In her new paintings from the series Ações Matéricas (Material Actions), Maiolino continues techniques used in her Aguadas (Watery) works on paper. She covers the canvas in a single color – yellow, red, or white – and then pours black acrylic paint onto the surface, intuitively maneuvering the canvas to guide the viscous paint across the space. The meditative approach, allowing gravity and the surface of the canvas to determine the composition, results in amorphous shapes that echo the organic forms of Maiolino’s sculptures, such as her coiled Cobrinhas (Little Snakes) (2018), made from cement and mamor powder.
The exhibition also features a number of Maiolino’s metal sculptures, including three works from her 2016 series Hilomorfos (Hylomporhs), named after Hylomorphism, the Greek philosophical doctrine that physical beings result from the combination of matter and form. The five works from her 2018 series Desde o Fogo (Since the Fire) are cast in a bronze alloy and supported by a compact rod of bulging rings set in a dense base, creating what Maiolino describes as a ‘hybrid material being.’
For her series Da Terra – Errância Poética (From the Earth – Poetic Wanderings) (2018), Maiolino casts sculptures without the use of a traditional mold. Instead, the material itself serves as both the sculpture and the mold, resting atop a rusty and varnished iron stand. These recent sculptures stem from Maiolino’s previous molded works such as A Sombra do Outro (Shadow of the Other), É o que falta (What is missing), and Ausentes (Absentees). Maiolino likens these sculptures to origin myths of being born from the earth, prehistoric caves, and the cult of the feminine principle, which she describes as ‘a remnant of humanity’s aborigine obsession with retreating into a cave in the womb of the earth – that which feeds and receives us after death. After all, numerous important analogies can be drawn between the hollow of the matrix mold and the cave, both as generators.’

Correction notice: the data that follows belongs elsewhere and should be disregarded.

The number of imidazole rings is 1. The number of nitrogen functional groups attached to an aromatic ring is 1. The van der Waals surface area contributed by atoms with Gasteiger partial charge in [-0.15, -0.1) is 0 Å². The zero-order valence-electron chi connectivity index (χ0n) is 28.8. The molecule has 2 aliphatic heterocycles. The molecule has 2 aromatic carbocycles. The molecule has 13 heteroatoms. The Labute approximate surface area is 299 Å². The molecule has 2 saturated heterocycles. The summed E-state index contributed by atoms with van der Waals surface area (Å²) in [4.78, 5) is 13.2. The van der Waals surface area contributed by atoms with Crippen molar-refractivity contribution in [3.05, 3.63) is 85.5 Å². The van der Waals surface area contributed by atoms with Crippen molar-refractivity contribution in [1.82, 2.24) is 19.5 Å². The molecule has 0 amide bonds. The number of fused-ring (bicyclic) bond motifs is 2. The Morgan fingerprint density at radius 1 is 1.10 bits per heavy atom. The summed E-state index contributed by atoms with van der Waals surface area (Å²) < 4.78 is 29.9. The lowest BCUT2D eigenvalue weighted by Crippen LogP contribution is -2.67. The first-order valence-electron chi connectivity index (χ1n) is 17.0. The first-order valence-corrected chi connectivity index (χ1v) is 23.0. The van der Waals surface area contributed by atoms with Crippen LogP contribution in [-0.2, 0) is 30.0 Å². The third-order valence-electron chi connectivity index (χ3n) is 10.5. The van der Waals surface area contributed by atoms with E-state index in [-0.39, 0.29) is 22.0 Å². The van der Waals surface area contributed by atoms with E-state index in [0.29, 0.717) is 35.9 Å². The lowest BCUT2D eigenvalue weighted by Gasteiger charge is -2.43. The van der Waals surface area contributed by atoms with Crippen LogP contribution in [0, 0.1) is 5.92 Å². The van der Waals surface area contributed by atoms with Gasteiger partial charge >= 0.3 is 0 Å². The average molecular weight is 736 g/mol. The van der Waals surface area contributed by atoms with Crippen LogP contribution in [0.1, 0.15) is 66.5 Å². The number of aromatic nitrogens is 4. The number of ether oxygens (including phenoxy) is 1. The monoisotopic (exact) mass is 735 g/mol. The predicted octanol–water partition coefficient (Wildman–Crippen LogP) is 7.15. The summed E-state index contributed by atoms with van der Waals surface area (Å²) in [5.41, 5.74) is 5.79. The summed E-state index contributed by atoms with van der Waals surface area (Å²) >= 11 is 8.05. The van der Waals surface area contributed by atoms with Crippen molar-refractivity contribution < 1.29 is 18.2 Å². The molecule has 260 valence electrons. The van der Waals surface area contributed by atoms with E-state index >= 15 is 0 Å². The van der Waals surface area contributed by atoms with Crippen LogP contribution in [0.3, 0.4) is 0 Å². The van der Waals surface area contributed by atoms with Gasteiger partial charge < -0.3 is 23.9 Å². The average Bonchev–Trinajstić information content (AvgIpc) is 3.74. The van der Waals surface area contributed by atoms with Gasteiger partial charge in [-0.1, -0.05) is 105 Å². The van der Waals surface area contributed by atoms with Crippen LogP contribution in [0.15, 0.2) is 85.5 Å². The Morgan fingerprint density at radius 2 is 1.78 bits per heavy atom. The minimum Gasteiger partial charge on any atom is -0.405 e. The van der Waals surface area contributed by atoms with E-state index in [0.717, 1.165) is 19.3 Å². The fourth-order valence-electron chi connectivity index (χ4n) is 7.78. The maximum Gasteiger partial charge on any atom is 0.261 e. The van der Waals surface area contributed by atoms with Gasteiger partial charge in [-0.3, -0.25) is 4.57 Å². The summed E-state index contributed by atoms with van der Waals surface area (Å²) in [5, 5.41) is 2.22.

On the occasion of Errância Poética (Poetic Wanderings), Hauser & Wirth Publishers is pleased to release ‘Entre Pausas’ (Between Pauses), a new artist book that publishes 74 drawings from Maiolino’s eponymous series for the first time. In 1968, Maiolino left Brazil, which was then in the midst of a repressive military dictatorship, for New York with her husband and two children, where she lived for two years, operating as part of the growing Latin American artist community in the city and balancing her roles as a mother, wife, and artist. Caring for her two young children while her husband worked, she often felt overburdened by domestic life and isolated as an immigrant in a new country. Seizing every opportunity to make her own art, Maiolino began to draw in her spare moments, capturing scenes from her everyday life with immediacy and wit. The resulting series of images also engaged with larger artistic and political questions, and became the genesis point for themes that she would revisit in her art for decades to come.
In addition to these drawings, the new book features a number of photographs from Maiolino’s personal archive, as well as two poems and a account of her time in New York written by the artist, along with contributions by Brazilian psychoanalyst Tania Rivera and Randy Kennedy.